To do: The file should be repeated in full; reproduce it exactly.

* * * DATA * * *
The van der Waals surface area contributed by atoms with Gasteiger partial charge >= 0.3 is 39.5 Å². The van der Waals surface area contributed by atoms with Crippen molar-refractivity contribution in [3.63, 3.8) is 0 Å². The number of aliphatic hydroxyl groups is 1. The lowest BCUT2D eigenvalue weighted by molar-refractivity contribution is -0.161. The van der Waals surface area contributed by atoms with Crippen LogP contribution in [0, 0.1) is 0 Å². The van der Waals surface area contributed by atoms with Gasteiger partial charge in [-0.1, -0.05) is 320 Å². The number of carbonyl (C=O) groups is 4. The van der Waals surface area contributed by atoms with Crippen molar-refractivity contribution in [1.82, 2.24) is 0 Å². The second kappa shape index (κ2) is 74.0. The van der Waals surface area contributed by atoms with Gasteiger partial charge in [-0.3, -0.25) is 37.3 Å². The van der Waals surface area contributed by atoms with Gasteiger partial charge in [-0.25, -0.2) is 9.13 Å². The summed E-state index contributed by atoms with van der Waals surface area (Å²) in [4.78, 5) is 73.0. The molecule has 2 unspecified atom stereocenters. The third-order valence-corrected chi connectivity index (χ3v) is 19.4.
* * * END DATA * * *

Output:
The van der Waals surface area contributed by atoms with Gasteiger partial charge >= 0.3 is 39.5 Å². The van der Waals surface area contributed by atoms with Crippen molar-refractivity contribution in [3.63, 3.8) is 0 Å². The number of aliphatic hydroxyl groups is 1. The lowest BCUT2D eigenvalue weighted by molar-refractivity contribution is -0.161. The van der Waals surface area contributed by atoms with Crippen LogP contribution in [0, 0.1) is 0 Å². The van der Waals surface area contributed by atoms with Gasteiger partial charge in [-0.1, -0.05) is 320 Å². The number of carbonyl (C=O) groups is 4. The van der Waals surface area contributed by atoms with Crippen molar-refractivity contribution in [1.82, 2.24) is 0 Å². The second kappa shape index (κ2) is 74.0. The van der Waals surface area contributed by atoms with Gasteiger partial charge in [-0.3, -0.25) is 37.3 Å². The van der Waals surface area contributed by atoms with Gasteiger partial charge in [-0.25, -0.2) is 9.13 Å². The summed E-state index contributed by atoms with van der Waals surface area (Å²) in [4.78, 5) is 73.0. The molecule has 2 unspecified atom stereocenters. The third-order valence-corrected chi connectivity index (χ3v) is 19.4.